Tuesday, February 28, 2012

1918 Flu Epidemic

As I suffered through a bad cold this month in Ottawa, I started to wander how people dealt with the flu epidemic or the Spanish Flu that stuck people in 1918. I have found out that they now estimated that maybe between 40 to 50 million people worldwide may have died in the fall of 1918. Approximately, 50,000 would have been in Canada.

So I found some websites that talk about the epidemic as it struck Canada less than a year after the completion of the First World War, and the sites are -

1918 Flu Epidemic www.cbc.ca/news/background/flu/fluepidemic.html It gives a history of the flu as it hit in the fall of 1918.

1918 Flu Pandemic http://en.wikipedia.org/wiki/1918_flu_pandemic A short, but comprehensive history of the flu of 1918.

The Spanish Flu Epidemic of 1918 in Ottawa,Ontario, Canada www.bytown.net/flu1918.htm A very interesting paper on the flu written by Marc St. Pierre.

Spanish Influenza Epidemic- Fall 1918: Tragedy on the home front www.collectionscanada.gc.ca/firstworldwar/025005-3100-e.html This website gives a concise history of the flu (the site says that 50,000 people died of the flu), plus a few extra websites to visit online.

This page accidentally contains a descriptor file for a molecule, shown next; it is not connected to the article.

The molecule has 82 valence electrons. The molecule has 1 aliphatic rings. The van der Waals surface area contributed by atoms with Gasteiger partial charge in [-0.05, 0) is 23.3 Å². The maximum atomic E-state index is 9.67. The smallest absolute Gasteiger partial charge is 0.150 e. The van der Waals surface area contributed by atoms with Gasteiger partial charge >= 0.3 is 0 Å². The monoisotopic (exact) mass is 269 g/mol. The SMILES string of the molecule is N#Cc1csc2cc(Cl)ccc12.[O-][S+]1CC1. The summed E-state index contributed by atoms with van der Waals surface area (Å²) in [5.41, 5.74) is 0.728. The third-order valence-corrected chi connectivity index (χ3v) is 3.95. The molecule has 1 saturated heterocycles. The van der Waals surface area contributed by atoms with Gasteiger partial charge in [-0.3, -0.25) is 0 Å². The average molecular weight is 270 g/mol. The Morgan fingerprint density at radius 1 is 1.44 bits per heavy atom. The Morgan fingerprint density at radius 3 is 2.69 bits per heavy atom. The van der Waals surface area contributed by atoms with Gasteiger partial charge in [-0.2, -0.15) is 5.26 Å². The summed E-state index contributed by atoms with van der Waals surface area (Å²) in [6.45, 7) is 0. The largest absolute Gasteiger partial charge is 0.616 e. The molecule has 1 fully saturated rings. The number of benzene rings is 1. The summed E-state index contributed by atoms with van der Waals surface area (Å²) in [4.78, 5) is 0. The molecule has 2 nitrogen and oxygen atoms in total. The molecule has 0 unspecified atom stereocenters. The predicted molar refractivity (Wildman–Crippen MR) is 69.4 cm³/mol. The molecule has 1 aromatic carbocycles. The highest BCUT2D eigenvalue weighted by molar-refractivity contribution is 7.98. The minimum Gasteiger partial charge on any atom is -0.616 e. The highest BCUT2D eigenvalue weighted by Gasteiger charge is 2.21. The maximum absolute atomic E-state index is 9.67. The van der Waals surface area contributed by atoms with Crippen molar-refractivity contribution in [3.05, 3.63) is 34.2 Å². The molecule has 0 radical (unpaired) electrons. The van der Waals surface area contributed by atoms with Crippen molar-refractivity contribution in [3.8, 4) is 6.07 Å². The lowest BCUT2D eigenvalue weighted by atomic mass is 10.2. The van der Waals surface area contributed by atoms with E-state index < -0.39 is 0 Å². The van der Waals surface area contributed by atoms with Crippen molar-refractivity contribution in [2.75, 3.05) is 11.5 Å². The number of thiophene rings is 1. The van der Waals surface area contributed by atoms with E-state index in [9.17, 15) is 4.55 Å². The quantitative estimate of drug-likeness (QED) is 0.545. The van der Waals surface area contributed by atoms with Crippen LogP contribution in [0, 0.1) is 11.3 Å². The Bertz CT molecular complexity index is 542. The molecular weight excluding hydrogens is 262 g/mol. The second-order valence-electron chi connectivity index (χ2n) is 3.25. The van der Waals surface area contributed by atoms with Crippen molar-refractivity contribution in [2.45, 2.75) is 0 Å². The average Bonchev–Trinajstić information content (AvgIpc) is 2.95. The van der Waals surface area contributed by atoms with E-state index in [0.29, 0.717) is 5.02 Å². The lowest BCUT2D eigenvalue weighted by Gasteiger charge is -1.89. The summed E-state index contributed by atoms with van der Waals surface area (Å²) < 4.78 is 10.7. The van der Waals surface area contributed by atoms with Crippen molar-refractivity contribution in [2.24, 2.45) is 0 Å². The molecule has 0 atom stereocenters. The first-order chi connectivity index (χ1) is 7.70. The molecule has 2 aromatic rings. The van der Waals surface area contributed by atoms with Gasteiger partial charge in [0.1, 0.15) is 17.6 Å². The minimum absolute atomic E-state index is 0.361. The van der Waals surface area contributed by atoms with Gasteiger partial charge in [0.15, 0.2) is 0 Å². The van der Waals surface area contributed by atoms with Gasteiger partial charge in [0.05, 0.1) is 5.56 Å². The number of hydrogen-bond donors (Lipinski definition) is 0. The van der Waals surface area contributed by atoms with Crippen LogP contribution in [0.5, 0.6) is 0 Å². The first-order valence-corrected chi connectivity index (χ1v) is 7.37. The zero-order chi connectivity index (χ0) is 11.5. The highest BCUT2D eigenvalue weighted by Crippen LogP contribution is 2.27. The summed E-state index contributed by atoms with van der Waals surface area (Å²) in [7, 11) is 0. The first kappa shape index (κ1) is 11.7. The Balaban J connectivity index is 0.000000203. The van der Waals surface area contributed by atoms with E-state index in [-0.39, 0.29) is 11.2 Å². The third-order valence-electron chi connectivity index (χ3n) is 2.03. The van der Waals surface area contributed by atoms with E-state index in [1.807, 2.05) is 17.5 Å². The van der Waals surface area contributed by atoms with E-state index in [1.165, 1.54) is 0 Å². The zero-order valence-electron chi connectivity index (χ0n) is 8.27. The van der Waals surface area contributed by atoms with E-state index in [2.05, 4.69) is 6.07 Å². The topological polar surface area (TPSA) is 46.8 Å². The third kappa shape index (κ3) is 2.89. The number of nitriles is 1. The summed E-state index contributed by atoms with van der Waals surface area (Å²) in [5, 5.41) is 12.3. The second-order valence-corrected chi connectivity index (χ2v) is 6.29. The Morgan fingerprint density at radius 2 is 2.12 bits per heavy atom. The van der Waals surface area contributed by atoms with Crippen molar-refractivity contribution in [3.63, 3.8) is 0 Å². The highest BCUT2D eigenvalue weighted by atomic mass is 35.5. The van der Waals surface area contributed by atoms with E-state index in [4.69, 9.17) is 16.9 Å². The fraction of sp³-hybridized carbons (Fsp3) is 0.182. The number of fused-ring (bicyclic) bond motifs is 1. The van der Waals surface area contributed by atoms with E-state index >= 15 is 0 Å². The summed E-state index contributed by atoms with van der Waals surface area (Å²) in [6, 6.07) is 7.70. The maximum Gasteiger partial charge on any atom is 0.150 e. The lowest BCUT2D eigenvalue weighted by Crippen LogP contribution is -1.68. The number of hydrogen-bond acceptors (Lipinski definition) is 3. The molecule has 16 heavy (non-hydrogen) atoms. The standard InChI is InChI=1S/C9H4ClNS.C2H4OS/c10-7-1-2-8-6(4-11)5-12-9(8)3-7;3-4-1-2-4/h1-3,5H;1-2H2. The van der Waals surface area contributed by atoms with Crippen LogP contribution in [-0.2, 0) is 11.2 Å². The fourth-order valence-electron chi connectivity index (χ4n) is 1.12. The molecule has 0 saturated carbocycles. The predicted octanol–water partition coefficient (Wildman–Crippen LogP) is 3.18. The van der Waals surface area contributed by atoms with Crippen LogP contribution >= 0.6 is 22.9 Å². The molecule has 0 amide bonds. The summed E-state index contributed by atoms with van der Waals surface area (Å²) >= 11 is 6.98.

Thematic Guides - Unpublished Guides:Spanish Flu Epidemic www.collectionscanada.gc.ca/the-public/005-1142.18-e.html A list of guides at the Library and Archives Canada to the flu of 1918.

Note: A couple of weeks ago, as part of my blog concerning disasters, I received a note from fellow Ottawa blogger, John D. Reid (famous for his always informative and entertaining Anglo-Celtic Connections blog - http://anglo-celtic-connections.blogspot.com/), drawing my attention to the following -

“Hello Elizabeth:

I see from your blog you've developed an interest in disasters. Maybe you'd also like to mention this article that attempts to capture all types of Canadian disaster that took 20 or more lives at http://web.ncf.ca/jonesb/DisasterPaper/disasterpaper.html




I have just published two booklets - The War of 1812: Canada and the United States, and Migration: Canada and the United States.

They are available for purchase through Global Genealogy at http://globalgenealogy.com/, the National Institute of Genealogical Studies at http://www.genealogicalstudies.com/, and now, in the U.S., from the Family Roots Publishing Company at http://www.familyrootspublishing.com/.

For more on the booklets, go to http://genealogycanada.blogspot.com/2012/01/booklet-1-war-of-1812-canada-and-united.html and http://genealogycanada.blogspot.com/2012/01/booklet-2-migration-canada-and-united.html